Leprosy in Eastern Nigeria and the social history of colonial skin.

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Manton, J (2011)
  • Publisher: British Leprosy Relief Assoc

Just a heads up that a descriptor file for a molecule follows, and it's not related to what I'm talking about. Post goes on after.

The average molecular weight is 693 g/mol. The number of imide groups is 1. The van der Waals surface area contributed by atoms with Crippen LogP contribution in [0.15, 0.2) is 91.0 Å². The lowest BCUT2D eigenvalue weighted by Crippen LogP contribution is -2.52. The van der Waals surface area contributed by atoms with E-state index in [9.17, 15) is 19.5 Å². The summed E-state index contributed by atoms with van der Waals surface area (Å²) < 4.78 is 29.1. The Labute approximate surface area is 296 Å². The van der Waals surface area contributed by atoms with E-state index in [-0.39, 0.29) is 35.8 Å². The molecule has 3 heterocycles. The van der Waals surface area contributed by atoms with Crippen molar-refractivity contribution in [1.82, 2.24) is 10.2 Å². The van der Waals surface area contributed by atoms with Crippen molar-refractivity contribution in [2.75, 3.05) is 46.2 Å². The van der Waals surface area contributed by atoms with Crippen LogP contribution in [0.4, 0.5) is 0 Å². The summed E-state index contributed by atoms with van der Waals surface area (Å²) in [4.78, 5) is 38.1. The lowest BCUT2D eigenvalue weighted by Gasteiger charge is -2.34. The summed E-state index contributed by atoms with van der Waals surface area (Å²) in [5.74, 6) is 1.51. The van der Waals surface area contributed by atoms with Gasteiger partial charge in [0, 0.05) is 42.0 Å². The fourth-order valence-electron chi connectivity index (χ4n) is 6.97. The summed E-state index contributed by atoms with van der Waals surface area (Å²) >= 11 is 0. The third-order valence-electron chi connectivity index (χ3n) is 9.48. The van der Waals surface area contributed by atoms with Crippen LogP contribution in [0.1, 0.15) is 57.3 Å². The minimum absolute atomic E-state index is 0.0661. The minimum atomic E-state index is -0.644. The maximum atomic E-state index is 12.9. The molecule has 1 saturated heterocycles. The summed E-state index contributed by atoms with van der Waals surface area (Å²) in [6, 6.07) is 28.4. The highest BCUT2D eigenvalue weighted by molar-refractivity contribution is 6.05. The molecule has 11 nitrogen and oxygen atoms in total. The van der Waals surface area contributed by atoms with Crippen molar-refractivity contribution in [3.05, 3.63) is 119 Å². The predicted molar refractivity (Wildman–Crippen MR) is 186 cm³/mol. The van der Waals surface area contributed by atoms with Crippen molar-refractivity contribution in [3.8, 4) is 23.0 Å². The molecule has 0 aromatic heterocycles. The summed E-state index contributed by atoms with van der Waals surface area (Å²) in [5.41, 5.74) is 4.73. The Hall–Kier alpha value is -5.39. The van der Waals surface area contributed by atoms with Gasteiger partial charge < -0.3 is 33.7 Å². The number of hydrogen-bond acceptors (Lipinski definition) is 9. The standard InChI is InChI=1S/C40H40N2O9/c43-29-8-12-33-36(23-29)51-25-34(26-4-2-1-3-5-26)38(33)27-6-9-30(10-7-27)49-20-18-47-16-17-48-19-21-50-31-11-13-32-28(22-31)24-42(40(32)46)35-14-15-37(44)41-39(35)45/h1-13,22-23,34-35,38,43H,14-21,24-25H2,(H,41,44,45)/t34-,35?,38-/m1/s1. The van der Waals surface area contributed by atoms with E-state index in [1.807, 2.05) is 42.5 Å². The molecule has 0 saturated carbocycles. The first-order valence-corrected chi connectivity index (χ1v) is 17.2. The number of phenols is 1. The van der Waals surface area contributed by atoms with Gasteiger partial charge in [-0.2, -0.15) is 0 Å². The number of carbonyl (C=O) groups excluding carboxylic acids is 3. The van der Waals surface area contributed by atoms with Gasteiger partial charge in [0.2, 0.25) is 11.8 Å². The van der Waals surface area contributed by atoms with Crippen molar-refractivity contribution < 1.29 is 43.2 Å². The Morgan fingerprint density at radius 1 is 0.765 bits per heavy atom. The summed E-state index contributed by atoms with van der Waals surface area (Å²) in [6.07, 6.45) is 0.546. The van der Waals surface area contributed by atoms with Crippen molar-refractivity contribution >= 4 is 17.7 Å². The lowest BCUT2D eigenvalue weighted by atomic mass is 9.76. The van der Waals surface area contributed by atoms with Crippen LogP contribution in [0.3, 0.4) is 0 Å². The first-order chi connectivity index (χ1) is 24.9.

: To the historian, the 'historical' experience of leprosy control is not simply a backdrop to contemporary patterns or problems in disease control. The control of leprosy has been enacted in different ways in localities, territories and states across the world. The specific clinical, political, and institutional choices made in leprosy control have been highly significant in shaping attitudes and approaches to leprosy. The term stigma has a history of usage, contention and re-definition. Stigma, then, is a product of its intersecting social, economic, and medical contexts. In order to capture the degree to which stigma associated with leprosy has mutated and changed over time, this article concerns itself specifically with the colonial experience of leprosy, with a focus on the formerly leprosy-endemic area of southeastern Nigeria (known as the Eastern Region, or Eastern Nigeria) in the last quarter century of colonial rule ending in 1960. The article examines how leprosy was presented, identifying some of the forms in which ideas of stigma and taint with respect to leprosy were communicated. It goes on to examine how leprosy was encountered as a medical problem in Eastern Nigeria, placing leprosy in the context of skin diseases most commonly encountered by colonial medical services. It concludes by demonstrating how leprosy was understood, looking briefly at local and biomedical means of identifying and combating these diseases, and the meanings of these diseases in the rapidly changing contexts of mid- and late-colonial rule and the onset of Nigerian Independence in 1960.<br/>
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